In Summary

This is the situation in many countries – developed, developing and least developed – where broken tax systems have shifted the burden of taxation away from shareholders and onto workers.

A new report by the National Bureau of Statistics (NBS) is yet another reminder of the heavy tax burden that the Tanzanian worker carries. The 2016/17 Tax Statistics Report for Tanzania Mainland notes that managers, supervisors and junior employees are paying more taxes than their employers or shareholders of the companies they work for. Salaried workers have pay-as-you-earn and the various consumption taxes deducted from their incomes when they buy goods.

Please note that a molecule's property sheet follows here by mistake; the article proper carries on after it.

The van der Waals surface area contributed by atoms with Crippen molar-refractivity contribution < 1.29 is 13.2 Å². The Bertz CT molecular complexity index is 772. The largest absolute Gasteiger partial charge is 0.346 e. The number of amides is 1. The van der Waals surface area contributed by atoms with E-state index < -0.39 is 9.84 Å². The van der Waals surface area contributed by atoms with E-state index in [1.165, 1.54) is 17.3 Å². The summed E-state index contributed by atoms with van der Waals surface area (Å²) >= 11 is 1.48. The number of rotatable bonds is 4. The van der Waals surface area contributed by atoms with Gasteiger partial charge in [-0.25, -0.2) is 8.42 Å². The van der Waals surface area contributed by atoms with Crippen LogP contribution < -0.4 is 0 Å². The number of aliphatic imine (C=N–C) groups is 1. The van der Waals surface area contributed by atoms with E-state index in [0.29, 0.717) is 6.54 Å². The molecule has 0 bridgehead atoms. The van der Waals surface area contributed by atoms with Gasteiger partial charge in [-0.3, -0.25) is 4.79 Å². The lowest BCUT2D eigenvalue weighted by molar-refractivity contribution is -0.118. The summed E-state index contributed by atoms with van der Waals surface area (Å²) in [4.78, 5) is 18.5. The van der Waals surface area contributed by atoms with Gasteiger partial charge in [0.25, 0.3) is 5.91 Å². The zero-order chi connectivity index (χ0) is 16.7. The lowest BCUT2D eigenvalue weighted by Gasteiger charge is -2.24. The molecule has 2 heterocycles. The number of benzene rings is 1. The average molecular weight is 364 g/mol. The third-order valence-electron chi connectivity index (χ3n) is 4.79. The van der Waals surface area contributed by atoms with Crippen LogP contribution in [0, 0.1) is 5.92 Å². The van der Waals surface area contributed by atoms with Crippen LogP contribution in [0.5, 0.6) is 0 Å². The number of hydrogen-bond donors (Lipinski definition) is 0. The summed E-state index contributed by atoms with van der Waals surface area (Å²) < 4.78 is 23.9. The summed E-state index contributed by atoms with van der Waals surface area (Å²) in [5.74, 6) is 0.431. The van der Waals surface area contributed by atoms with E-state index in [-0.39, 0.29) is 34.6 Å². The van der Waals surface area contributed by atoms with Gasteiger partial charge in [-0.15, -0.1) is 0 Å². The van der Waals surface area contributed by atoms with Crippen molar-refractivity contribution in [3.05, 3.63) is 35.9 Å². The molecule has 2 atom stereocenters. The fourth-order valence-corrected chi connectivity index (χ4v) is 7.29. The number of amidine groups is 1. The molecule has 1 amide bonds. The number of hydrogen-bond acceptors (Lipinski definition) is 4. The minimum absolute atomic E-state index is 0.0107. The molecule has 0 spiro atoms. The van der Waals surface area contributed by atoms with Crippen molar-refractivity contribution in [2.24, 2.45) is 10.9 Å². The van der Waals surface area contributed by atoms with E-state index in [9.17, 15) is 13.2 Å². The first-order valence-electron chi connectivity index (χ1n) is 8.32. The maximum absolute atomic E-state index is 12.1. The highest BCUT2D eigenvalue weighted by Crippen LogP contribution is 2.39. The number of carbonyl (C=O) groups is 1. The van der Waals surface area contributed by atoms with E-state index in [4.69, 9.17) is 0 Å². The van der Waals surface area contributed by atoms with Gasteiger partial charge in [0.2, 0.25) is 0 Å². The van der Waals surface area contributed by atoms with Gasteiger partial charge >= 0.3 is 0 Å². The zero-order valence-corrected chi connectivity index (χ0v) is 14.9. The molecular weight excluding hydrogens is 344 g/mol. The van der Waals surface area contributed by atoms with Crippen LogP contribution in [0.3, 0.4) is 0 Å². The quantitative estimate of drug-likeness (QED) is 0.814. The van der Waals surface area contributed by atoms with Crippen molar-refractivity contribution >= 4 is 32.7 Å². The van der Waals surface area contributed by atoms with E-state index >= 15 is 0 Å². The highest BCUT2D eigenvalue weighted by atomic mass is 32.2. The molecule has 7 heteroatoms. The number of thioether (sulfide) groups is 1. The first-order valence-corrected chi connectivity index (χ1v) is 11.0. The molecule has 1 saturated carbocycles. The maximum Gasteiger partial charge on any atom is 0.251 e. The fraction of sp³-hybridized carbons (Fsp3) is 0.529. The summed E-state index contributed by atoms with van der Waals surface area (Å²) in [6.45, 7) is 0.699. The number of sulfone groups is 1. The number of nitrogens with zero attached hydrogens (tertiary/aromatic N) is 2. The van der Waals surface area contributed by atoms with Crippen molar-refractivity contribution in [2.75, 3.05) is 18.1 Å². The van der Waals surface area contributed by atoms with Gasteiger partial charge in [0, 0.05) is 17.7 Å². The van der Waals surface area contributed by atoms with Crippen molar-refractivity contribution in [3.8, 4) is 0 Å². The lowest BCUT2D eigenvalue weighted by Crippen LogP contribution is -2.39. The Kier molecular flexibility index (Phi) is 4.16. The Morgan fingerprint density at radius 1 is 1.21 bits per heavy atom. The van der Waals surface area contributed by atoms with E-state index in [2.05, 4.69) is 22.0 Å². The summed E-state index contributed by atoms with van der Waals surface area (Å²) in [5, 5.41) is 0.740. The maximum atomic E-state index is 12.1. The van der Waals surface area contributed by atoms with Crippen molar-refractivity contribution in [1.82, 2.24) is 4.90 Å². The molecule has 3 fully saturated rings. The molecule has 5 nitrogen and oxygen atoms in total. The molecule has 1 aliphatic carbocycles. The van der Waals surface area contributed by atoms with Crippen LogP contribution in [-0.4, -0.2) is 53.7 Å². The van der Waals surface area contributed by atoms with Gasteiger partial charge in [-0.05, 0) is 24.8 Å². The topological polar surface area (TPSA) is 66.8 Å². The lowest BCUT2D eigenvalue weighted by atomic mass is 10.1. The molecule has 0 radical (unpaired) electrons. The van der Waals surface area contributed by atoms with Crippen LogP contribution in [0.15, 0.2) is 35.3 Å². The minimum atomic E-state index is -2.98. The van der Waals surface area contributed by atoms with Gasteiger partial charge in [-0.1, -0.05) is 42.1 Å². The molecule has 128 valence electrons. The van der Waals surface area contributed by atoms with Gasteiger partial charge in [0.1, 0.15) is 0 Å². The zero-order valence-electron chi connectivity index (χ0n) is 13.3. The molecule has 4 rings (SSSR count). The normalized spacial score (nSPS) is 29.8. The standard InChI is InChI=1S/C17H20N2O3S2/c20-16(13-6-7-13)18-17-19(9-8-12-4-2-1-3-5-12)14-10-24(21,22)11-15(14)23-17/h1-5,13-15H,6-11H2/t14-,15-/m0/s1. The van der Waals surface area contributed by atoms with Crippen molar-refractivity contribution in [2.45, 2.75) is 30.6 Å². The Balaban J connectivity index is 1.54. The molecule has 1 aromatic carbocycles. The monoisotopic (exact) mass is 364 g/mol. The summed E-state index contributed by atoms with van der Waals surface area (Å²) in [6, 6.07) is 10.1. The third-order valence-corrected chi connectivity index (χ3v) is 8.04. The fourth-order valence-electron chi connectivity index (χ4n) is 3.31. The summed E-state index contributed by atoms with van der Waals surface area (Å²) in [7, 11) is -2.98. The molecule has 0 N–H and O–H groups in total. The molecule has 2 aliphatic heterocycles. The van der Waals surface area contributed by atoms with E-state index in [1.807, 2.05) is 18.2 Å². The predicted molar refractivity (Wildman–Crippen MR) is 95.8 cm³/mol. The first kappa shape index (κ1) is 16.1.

This is the situation in many countries – developed, developing and least developed – where broken tax systems have shifted the burden of taxation away from shareholders and onto workers. Finding the fairest and most practical way of rebalancing the tax system to ensure that all pay their fair share is the challenge that many governments across the globe are facing.

Tanzania is no exception. The need to continuously rebalance the tax system cannot be overemphasised. Experts blame this situation on cuts in corporation tax (tax levied on companies’ profits). According to the NBS report, corporation taxes, which reached their peak in 2013/14 when they accounted for 37 per cent of all direct taxes, have been shrunk in later years.

The government needs to continue working on plans and new measures to provide tax relief to workers.